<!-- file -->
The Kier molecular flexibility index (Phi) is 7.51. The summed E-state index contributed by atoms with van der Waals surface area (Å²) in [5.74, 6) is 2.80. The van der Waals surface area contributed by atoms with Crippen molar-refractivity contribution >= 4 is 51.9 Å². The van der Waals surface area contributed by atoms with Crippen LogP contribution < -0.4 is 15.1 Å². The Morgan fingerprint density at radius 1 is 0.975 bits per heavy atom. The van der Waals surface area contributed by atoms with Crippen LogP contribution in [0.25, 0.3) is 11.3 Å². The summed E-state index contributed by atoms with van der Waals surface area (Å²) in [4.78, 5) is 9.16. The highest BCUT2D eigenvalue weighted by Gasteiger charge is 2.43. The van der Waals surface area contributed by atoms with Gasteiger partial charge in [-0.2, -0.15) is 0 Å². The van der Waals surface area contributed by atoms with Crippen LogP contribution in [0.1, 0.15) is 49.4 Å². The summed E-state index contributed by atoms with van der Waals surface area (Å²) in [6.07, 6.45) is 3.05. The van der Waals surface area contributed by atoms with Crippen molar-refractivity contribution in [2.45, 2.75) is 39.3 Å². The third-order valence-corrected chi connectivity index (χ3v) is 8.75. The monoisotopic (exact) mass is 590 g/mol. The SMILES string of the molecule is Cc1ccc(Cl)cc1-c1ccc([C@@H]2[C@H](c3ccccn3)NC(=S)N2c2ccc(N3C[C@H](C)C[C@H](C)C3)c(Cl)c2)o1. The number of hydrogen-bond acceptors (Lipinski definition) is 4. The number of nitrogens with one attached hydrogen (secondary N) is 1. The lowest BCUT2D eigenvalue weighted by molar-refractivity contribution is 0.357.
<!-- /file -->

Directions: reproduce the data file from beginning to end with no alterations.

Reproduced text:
The Kier molecular flexibility index (Phi) is 7.51. The summed E-state index contributed by atoms with van der Waals surface area (Å²) in [5.74, 6) is 2.80. The van der Waals surface area contributed by atoms with Crippen molar-refractivity contribution >= 4 is 51.9 Å². The van der Waals surface area contributed by atoms with Crippen LogP contribution < -0.4 is 15.1 Å². The Morgan fingerprint density at radius 1 is 0.975 bits per heavy atom. The van der Waals surface area contributed by atoms with Crippen LogP contribution in [0.25, 0.3) is 11.3 Å². The summed E-state index contributed by atoms with van der Waals surface area (Å²) in [4.78, 5) is 9.16. The highest BCUT2D eigenvalue weighted by Gasteiger charge is 2.43. The van der Waals surface area contributed by atoms with Gasteiger partial charge in [-0.2, -0.15) is 0 Å². The van der Waals surface area contributed by atoms with Crippen LogP contribution in [0.1, 0.15) is 49.4 Å². The summed E-state index contributed by atoms with van der Waals surface area (Å²) in [6.07, 6.45) is 3.05. The van der Waals surface area contributed by atoms with Crippen molar-refractivity contribution in [2.45, 2.75) is 39.3 Å². The third-order valence-corrected chi connectivity index (χ3v) is 8.75. The monoisotopic (exact) mass is 590 g/mol. The SMILES string of the molecule is Cc1ccc(Cl)cc1-c1ccc([C@@H]2[C@H](c3ccccn3)NC(=S)N2c2ccc(N3C[C@H](C)C[C@H](C)C3)c(Cl)c2)o1. The number of hydrogen-bond acceptors (Lipinski definition) is 4. The number of nitrogens with one attached hydrogen (secondary N) is 1. The lowest BCUT2D eigenvalue weighted by molar-refractivity contribution is 0.357.